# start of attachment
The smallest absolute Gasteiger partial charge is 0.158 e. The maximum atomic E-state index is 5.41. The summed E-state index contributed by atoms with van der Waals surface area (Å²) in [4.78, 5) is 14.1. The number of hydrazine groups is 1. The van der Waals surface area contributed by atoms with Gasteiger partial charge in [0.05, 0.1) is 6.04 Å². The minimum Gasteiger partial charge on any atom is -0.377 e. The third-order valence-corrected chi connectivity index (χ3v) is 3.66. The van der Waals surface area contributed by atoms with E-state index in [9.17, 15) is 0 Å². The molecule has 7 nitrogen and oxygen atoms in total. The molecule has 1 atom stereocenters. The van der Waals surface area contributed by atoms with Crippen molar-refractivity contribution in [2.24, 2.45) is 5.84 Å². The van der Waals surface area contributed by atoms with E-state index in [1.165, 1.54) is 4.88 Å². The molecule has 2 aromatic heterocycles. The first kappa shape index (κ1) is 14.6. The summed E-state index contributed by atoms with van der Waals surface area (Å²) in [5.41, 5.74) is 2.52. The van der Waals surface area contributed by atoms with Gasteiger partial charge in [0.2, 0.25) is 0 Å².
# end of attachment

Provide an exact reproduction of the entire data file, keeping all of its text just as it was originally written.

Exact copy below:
The smallest absolute Gasteiger partial charge is 0.158 e. The maximum atomic E-state index is 5.41. The summed E-state index contributed by atoms with van der Waals surface area (Å²) in [4.78, 5) is 14.1. The number of hydrazine groups is 1. The van der Waals surface area contributed by atoms with Gasteiger partial charge in [0.05, 0.1) is 6.04 Å². The minimum Gasteiger partial charge on any atom is -0.377 e. The third-order valence-corrected chi connectivity index (χ3v) is 3.66. The van der Waals surface area contributed by atoms with E-state index in [9.17, 15) is 0 Å². The molecule has 7 nitrogen and oxygen atoms in total. The molecule has 1 atom stereocenters. The van der Waals surface area contributed by atoms with Crippen molar-refractivity contribution in [2.24, 2.45) is 5.84 Å². The van der Waals surface area contributed by atoms with E-state index in [1.165, 1.54) is 4.88 Å². The molecule has 2 aromatic heterocycles. The first kappa shape index (κ1) is 14.6. The summed E-state index contributed by atoms with van der Waals surface area (Å²) in [5.41, 5.74) is 2.52. The van der Waals surface area contributed by atoms with Gasteiger partial charge in [0.2, 0.25) is 0 Å².